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Sunday, June 26, 2022

Cattle and Plants Connected To The Network 5G

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Cattle and Plants Connected To The Network 5G – As John Deere’s Director of Intelligent Solutions Nancy Post has explained to Enterprise IoT Insights, connected farming is becoming a more popular endeavor for the modern farmer, and as smart farming gains attention, technologies like artificial intelligence, machine learning and 5G are becoming more commonplace.

“It’s pretty amazing how connected a modern farm is,” Post offered, adding that there are 167 million connected —or as the industry says, “engaged”—farm acres globally.

5G and other connectivity technologies have been trialed on all different types of farms all over the world. Below is an exploration of just a few.

Precision weed elimination

In the same interview referenced above, Post explained that in the future, John Deere hopes to use AI to look at every single plant to determine if it is a crop or weed. This will allow spraying of a chemical only on the weed, which would produce healthier crops and do less damage to the environment.

“Spraying is one of the most costly inputs that a farmer has,” Post said. “Our estimates are that a farmer could save up to 90% on their input with a technology like this.”

KPN, along with partners Wageningen University and Research (WUR) and Huawei, is also interesting in tackling the challenge of precision spraying in a case study that takes place in a 5G test field in Valthermond, Netherlands and uses robots, deep learning and a cloud-based edge solution to identify and destroy problematic potato plants.

As of this past February, the project was achieving an accuracy of 95% and was covering one third of a hectare per hour, far exceeding the speed of manual workers.

The robots used to detect the unwanted plants are fitted with cameras that capture images of the plants in the ground, which is then sent over a 5G connection to a computing server that trained to recognize sugar beet and potato plants in images.

RELATED: 5G PLANNED DEPLOYMENTS CRIPPLED BY COVID-19

If the server concludes that the image of the unwanted potato plant, the robot receives this information and then activates its precision herbicide sprayers.

According to KPN, this process takes approximately 250 milliseconds, which comprises of 20-25 milliseconds for the communication from the vehicle to the central computer and back again and 200-230 milliseconds for the cloud application to process and analyze the images.

Improved crop production

While not technically a farm, a greenhouse in a small town in east China’s Zhejiang province has been set up with sensors linked to China Mobile’s 5G networks.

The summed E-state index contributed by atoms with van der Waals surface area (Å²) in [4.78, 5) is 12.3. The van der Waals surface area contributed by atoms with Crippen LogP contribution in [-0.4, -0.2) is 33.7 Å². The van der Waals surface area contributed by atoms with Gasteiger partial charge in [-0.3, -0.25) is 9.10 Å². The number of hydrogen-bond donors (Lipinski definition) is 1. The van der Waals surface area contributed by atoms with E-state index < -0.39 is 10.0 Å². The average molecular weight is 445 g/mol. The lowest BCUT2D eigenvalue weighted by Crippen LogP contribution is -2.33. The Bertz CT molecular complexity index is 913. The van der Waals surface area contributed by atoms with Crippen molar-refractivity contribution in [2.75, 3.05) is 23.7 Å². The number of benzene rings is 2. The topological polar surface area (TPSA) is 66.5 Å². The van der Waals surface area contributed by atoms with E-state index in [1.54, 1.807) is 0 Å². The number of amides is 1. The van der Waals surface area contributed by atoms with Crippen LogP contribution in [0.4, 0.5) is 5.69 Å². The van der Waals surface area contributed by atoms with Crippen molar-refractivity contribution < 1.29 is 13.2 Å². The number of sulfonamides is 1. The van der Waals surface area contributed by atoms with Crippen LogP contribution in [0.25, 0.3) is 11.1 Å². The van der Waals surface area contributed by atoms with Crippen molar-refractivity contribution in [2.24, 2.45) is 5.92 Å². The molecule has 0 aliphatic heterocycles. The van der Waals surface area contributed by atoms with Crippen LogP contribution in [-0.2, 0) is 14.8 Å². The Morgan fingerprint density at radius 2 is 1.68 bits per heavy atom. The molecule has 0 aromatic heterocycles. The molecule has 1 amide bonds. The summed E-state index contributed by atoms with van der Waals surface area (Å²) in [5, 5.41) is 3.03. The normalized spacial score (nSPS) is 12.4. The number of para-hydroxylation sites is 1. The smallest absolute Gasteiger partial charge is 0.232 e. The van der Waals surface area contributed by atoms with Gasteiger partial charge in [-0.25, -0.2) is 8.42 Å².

The sensors help ensure that the 18 different kinds of tomatoes housed within the greenhouse experience the perfect temperature and humidity, the ideal amount of light and fertilizer levels and receive customized plant feed.

In addition to making sure the tomatoes are happy, the greenhouses also have a pest and disease control system linked to the 5G network, which intelligently identifies and kills infestations.

All of the control systems can be managed remotely using a 5G handset.

Zhao Yu, who runs the smart farm program, explained that before the transition to the 5G network, the existing 4G network frequently experienced freezing, delaying data analysis.

“5G networks are faster and more accurate [and]gives us the result immediately,” he said.”

Animal care and monitoring

Last year, 180 cows at a British agricultural technology research center were outfitted with 5G-enabled collar that tracks their movements and eating habits, while dairy cattle at an English farm in Somerset were given collars that control a robotic milking system.

At the agricultural technology research center, data gathered by the collars is sent over the 5G network to the cloud, where it is analyzed. Farmers and veterinarians can keep track of any suspicious changes in a particular cow’s data remotely, boosting productivity and efficiency of the farm.

The Somerset dairy cows’ collars work a bit differently. When the cow is ready to be milked, it enters the milking machine, and from there, the collar identifies the individual cow, allowing the machine to precisely latch on to its teats. The collar keeps a digital tally of each cow’s milk contribution.

The dairy cow collars are part of Cisco’s 5G Rural First initiative, which is on a mission to demonstrate the business case to bringing 5G to rural areas with the U.K.

“We are testing the ability of 5G to transmit the data from our sensors much quicker, and not via the farm’s PC and a slow broadband internet connection,” said Duncan Forbes, project manager at the Agri-Epi Centre.

According to Cisco’s Director of Innovation, EMEAR Nick Chrissos, 5G can “really unleash” a farm’s power — every farm “around the U.K. and everywhere around the world.”

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